9. Pg 120 "The Doctor was a tall man." As City of the Dead makes clear, neither this incarnation of the Doctor, nor Paul McGann are particularly tall; they're both about the same height as Sylvester McCoy, which is not very tall at all.
    10. Pg 138 "One man staggered back clutching the hole in his suit where the flechette had entered, scrabbling at the wound with the thick fingers of his gloves as if he knew he had only moments before it detonated inside him." Erm, the man has, presumably, seen these weapons before, so 'as if he knew' is ridiculous: he did know.
    11. Pg 141 "The Doctor staggered forward as the rifle butt collided with his kidneys." OK, this one's really nit-picky, but, given what we learned about the nature of the Doctor's internal organs in the Telemovie, where are his kidneys?
    12. Pg 185 "She doubled up and wretched violently." Poor old Sam. Undoubtedly she meant to 'retch', but she didn't; she 'wretched".
    13. Pg 217 "Another war did break out between the two planets. But the doomsday weapon, self-evidently, was never used." The Doctor doesn't actually mean 'never used' here; he means 'only half used' or 'never completed'. Whichever one he meant, however, what he said was wrong.
    14. Pg 256 The end of the plot collapses into meaninglessness: "With help from the Doctor and Lunder [Moslei] managed to remove his helmet." On every single other occasion that this has occurred, the radiation infected victim has pretty much instantly dissolved. Moslei doesn't for the simple reason that he is about to make the ultimate sacrifice and he has to stay alive until then. And it gets worse...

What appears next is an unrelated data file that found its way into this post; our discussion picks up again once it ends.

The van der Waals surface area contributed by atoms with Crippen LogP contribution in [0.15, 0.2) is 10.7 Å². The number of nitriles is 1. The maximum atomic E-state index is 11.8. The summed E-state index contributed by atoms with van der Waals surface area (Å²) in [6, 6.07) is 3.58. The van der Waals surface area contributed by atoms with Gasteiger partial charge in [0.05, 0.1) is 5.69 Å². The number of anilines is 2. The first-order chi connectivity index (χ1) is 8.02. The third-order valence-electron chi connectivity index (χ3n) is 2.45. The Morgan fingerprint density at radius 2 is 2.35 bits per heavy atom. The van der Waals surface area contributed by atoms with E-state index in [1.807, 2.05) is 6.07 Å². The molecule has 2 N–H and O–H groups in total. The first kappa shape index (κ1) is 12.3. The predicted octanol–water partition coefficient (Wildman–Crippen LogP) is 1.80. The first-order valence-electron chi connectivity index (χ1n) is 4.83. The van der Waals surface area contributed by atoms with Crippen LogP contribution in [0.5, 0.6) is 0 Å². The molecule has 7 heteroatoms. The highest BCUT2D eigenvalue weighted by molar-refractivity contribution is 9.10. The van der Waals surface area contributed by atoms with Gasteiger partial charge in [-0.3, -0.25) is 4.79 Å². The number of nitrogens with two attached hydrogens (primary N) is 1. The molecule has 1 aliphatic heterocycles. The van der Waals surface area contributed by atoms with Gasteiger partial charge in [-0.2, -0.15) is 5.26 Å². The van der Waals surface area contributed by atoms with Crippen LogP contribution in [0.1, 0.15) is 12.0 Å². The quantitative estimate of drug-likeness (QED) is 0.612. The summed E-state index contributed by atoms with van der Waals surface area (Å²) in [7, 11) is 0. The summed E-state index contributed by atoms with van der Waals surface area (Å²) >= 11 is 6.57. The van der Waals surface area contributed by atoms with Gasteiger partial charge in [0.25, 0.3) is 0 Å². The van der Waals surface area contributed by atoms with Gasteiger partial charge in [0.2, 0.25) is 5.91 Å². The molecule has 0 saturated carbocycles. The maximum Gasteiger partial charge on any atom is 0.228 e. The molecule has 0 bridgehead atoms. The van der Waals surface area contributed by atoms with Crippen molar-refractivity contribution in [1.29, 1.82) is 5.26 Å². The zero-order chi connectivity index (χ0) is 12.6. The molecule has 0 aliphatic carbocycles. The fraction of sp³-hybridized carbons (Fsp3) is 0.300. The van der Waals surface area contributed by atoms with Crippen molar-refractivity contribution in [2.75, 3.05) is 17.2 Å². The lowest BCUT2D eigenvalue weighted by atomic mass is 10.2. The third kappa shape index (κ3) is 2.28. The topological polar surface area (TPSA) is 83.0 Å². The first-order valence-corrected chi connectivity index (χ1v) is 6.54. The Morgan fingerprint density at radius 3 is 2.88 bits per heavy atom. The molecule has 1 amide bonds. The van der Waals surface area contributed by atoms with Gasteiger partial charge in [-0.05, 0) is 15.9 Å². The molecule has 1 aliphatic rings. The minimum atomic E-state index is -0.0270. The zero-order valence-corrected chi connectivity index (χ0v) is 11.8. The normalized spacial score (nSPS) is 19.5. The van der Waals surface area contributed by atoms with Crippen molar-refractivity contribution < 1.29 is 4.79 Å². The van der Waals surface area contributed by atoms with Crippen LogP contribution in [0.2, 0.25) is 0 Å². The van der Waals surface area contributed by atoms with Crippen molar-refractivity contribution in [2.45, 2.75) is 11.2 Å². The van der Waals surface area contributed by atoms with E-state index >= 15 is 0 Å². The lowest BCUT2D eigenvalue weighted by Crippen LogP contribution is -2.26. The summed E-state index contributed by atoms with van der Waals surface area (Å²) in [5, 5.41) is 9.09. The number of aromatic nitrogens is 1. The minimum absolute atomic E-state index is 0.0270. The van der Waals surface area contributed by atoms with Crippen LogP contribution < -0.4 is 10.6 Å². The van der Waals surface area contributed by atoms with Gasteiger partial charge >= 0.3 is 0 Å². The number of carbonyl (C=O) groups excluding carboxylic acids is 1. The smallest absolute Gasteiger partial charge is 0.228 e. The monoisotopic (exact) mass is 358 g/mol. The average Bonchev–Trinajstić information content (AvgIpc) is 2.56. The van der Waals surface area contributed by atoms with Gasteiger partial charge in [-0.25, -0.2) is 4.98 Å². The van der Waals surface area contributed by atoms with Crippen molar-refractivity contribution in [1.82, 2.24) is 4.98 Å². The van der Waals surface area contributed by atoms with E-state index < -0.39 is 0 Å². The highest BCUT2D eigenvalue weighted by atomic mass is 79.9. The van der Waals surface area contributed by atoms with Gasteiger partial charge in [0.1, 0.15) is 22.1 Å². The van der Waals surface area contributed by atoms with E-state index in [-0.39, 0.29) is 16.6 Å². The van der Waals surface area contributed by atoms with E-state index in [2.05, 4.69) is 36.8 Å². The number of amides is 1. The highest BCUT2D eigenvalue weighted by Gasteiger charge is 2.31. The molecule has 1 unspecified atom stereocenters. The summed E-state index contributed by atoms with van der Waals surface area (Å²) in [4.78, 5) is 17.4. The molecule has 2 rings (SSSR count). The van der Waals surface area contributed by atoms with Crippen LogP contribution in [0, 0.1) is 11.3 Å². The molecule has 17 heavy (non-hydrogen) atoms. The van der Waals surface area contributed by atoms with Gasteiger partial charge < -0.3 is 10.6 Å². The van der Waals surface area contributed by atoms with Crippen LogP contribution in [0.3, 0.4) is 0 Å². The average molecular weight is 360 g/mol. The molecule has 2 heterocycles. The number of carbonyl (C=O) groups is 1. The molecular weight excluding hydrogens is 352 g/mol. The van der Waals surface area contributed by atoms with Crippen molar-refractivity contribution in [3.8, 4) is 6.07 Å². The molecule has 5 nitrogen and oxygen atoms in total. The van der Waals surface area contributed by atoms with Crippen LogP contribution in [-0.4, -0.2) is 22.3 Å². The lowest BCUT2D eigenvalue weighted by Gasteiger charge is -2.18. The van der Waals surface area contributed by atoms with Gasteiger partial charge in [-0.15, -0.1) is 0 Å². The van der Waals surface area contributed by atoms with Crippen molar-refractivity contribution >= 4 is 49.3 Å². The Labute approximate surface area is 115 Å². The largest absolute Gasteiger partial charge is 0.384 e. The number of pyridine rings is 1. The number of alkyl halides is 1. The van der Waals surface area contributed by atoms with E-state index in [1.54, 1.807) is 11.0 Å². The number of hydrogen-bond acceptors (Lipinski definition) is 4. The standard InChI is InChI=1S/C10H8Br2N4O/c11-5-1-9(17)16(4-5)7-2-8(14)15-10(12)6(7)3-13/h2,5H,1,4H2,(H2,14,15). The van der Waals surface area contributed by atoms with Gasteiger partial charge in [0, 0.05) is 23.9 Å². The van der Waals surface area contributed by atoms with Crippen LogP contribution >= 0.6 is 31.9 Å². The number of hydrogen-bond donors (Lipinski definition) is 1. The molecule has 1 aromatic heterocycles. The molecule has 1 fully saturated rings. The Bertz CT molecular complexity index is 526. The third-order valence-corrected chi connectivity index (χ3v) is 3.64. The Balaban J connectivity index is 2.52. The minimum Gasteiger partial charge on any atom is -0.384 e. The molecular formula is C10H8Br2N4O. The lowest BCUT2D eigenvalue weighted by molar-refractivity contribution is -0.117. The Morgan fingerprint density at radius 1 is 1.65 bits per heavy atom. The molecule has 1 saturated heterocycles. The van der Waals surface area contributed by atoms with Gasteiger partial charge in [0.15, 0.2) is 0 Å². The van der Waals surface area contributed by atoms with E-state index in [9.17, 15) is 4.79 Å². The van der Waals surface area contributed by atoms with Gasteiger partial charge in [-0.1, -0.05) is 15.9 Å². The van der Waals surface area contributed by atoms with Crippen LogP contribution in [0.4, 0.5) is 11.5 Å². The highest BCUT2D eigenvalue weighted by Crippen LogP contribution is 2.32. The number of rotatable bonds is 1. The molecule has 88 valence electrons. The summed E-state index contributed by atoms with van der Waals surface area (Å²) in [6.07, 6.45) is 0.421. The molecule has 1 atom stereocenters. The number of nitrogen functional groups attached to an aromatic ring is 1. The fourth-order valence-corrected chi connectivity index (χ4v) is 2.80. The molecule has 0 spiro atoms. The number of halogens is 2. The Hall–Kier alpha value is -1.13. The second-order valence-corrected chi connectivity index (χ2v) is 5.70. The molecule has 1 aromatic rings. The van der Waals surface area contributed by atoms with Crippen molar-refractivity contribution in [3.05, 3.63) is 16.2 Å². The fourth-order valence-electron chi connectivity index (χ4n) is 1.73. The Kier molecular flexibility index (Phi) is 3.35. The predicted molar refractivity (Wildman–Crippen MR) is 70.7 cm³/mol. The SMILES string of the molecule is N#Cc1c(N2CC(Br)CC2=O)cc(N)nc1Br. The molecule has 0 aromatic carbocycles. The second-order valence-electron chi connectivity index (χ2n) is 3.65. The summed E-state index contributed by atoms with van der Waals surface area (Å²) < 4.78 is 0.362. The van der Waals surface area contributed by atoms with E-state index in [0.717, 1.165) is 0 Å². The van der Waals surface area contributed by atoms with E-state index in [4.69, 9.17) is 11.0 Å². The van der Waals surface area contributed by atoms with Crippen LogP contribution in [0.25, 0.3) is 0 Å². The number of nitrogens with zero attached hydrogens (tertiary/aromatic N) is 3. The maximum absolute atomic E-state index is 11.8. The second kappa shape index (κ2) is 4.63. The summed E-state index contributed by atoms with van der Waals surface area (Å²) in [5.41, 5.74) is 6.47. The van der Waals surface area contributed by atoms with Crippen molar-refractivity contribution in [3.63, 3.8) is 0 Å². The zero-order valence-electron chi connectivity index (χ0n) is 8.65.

15. Pg 260 "'It doesn't matter,' the Doctor said. 'None of us can go back now.' [...] 'We can't use the Link: the moment Julya moved Janus Prime's moon from its fixed position, the delicate hyperspatial balance shifted. The Link was just an accidental side effect of the half-completed conjunction, remember. Now it won't lead anywhere.'" The Doctor then goes on to say that they could all have escaped in his TARDIS, but they went to the Link site instead and there isn't any time now. You might have thought, given what he knew, that he might have mentioned the idea of going to the TARDIS beforehand, rather than, say, after they haven't done so, in the circumstances.

    PLUGGING THE HOLES [Fan-wank theorizing of how to fix continuity cock-ups]

    1. It's actually two separate and distinct thoughts overlaid in his head simultaneously: he's actually thinking so fast that it's the realisation of the appearance of the spacesuited figure to which he is referring, but the thoughts get muddled in his brain. Gosh, I wish my brain worked that fast.
    2. Despite her experience on Kursaal, Sam still occasionally convinces the Doctor to take her to theme-parks.
    3. Nwakanma had very bad lessons in grammar before he became a soldier.
    4. It's almost bluffed past, but not quite. Let us just assume that she can recognise it written down, but couldn't actually say it to save her life. [Ironic, in the circumstances.]
    5. The Doctor's trying to cunningly imply he's been on a deep-space transport of late, and not in the TARDIS. He obviously changes his mind about being secretive later as he fairly soon takes Julya into the TARDIS anyway.